Sesame Street is shot at Kaufman Astoria Studios in Queens, NY, home of Netflix’s
Orange is the New Black and NBC’s New Amsterdam. Each day, three Sony HDC-4300 4K cameras (a fourth handheld is sometimes used for tighter or trickier shots) handle the acquisition of nine-minute opening “street scenes” for new episodes, while the rest of the show is typically filled out with re-occurring footage, such as the familiar “Letter of the Day” and “Number of the Day” songs, the “Elmo’s World” animated sequences or pre-produced learning segments that typically feature children completing daily tasks, such as getting ready for school, going to bed or getting dressed. Musical performances by celebrity artists, such as Sia, Pentatonix or Bruno Mars, are often repeated in multiple episodes as well.
According to James, after the episodes are shot and preserved in UHD (though still broadcast in HD), the files are exported to post. He says the proxies are in [Blackmagic DaVinci] Resolve, where colorists do the grading and editors cut the show in Adobe Premiere Pro. Self-described as a “Premiere house,” James says the post team does its compositing in Premiere as well.
Salazar agrees that editing in Premiere “makes the most sense. We do a lot of graphics and are constantly going to After Effects and Photoshop and compositing. If this were a long-form documentary, I’d say we should be on Media Composer, but for what we do, Premiere streamlines our workflow. It’s been great. It works well for going in and out of all the Adobe apps. It’s worked well for sending stuff to animators who are also working in Adobe or sending to our mixer, because Premiere uses those adaptive tracks for audio. We have 16 channels of audio that they record on the floor. Premiere’s adaptive tracks have been a godsend.”
Once in post, each episode makes its rounds. After the first pass with the editor, the director has a pass, and then there’s a “Muppet captain” who “does his review of the cut to make sure the muppets’ heads all look correct, and that they’re not looking off camera,” says James. “The episode then goes to the producers so they can take a pass. Once the producers lock it, then it goes to the mix house, to our media director, sound effects director, vocals, and so on.”
James says that in all, it takes around nine months to produce and edit an entire season of Sesame Street.
“Sesame is a magazine format,” explains Salazar who, along with one other full-time staff editor, an assistant and one permanent freelancer, cuts the show. “We start cutting as soon as we’re done shooting. But all the individual segments — some animation or CGI — there’s a long time before an episode is locked in and mastered. So at the same time that we’re shooting the upcoming episodes for the next year and starting to cut them, we’re assembling the current year’s segments into full, 30-minute episodes and adding transitions, getting them to time, reviewing them with producers and so on. We’re all working on two seasons at once, plus digital projects that come down the pike as well as other things. There’s so much always going on simultaneously.”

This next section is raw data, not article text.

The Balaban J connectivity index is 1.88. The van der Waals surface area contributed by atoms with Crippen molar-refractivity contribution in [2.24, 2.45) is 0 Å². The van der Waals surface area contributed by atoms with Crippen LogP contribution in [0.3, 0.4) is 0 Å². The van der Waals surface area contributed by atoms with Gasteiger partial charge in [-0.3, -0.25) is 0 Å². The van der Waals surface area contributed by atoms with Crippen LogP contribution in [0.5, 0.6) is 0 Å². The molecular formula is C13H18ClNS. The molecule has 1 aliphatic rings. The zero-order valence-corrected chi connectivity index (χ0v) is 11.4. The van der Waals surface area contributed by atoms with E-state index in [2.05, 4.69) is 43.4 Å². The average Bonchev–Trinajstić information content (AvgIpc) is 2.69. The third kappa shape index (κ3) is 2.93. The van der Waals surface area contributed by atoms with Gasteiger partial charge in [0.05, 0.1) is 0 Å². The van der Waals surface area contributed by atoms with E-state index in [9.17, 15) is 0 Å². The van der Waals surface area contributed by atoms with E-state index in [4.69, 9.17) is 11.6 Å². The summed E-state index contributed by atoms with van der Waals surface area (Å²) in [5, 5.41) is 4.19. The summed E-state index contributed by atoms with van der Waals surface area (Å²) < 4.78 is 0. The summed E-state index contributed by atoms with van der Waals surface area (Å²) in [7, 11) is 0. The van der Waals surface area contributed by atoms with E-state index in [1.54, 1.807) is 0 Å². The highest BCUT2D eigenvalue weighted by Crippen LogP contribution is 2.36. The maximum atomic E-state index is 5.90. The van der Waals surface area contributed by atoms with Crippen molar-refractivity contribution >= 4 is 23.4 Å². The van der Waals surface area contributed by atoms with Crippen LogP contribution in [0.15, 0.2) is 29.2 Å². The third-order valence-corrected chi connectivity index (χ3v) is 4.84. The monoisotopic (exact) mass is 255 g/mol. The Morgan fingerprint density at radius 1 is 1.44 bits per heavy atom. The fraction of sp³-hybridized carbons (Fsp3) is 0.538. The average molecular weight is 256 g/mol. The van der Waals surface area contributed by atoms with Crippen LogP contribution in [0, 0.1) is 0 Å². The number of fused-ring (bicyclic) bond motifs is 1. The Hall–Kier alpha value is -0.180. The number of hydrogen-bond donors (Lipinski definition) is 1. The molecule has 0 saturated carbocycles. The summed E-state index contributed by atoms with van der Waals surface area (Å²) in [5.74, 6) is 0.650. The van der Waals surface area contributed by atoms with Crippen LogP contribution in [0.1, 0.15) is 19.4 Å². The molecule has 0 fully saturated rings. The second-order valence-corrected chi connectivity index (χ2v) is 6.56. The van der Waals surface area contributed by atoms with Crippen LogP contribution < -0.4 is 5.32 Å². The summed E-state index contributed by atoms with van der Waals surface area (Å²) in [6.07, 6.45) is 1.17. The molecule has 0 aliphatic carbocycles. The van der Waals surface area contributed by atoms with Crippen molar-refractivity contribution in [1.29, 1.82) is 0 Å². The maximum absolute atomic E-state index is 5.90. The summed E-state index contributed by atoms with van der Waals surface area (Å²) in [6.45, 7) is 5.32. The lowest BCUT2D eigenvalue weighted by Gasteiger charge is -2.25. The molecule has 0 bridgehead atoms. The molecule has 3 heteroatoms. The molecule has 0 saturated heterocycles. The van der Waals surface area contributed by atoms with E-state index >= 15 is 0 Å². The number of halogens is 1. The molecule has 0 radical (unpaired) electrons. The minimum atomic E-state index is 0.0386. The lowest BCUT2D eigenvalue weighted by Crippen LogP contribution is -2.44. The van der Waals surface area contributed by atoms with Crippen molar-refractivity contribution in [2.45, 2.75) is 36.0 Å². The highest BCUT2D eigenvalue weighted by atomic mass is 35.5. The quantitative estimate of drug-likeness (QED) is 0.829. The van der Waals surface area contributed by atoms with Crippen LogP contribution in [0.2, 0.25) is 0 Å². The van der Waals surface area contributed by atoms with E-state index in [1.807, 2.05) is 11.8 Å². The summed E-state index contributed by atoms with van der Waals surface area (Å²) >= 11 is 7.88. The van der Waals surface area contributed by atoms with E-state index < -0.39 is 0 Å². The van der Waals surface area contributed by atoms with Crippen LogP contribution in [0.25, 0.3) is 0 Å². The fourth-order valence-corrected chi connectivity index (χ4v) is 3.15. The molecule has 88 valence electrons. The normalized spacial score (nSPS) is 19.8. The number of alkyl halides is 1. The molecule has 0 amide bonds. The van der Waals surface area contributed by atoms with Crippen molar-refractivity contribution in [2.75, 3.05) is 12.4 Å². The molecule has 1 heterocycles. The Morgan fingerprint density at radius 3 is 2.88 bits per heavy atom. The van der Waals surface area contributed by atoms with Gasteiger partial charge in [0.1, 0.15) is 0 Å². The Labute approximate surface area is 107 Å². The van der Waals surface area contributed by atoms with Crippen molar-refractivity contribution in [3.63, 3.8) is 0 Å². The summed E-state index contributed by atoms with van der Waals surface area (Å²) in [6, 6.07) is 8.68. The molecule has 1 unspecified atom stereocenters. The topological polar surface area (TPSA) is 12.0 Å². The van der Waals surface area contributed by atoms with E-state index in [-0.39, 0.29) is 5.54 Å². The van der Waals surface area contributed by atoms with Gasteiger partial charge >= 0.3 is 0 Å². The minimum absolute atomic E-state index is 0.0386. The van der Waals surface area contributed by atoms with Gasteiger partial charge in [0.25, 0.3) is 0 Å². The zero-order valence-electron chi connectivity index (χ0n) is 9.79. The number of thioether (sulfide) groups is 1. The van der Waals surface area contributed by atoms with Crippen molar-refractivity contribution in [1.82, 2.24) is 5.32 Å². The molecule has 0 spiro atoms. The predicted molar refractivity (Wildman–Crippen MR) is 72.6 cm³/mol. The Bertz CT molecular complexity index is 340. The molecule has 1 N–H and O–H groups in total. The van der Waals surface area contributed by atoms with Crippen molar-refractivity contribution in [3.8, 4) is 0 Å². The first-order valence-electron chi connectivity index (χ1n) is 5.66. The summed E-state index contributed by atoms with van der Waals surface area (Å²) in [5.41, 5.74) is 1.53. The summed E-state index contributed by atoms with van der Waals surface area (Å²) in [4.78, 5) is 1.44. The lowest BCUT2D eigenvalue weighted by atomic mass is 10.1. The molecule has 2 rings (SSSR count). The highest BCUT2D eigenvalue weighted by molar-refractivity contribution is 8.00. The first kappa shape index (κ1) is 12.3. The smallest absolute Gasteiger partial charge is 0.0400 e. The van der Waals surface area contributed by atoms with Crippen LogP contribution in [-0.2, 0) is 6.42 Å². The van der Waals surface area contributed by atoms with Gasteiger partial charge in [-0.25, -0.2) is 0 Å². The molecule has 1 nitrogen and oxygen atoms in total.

According to Salazar, editing Sesame is a very collaborative job, explaining that during shooting, he or someone from the editing side is typically onset. “One thing that’s really helped is to have someone onset digitizing the footage as its being shot and stringing out a rough assembly,” he says. “That way, if things don’t cut together or if they miss something, like a puppeteer’s head, I can point it out right there. It also helps to have the editor there because when we leave that day, we have a strong rough cut rather than having to piece footage together from square one. Also, a lot of times things get changed on the floor as they’re shooting, for logistical reasons, and if we weren’t onset, we’d have no idea what happened. If we’re looking at the script, we’d be like, ‘Wait, this doesn’t match up.’ It’s very collaborative.”
When not at Kaufman, which is just a few weeks out of the year during production, the editors are in the New York City offices near Lincoln Center.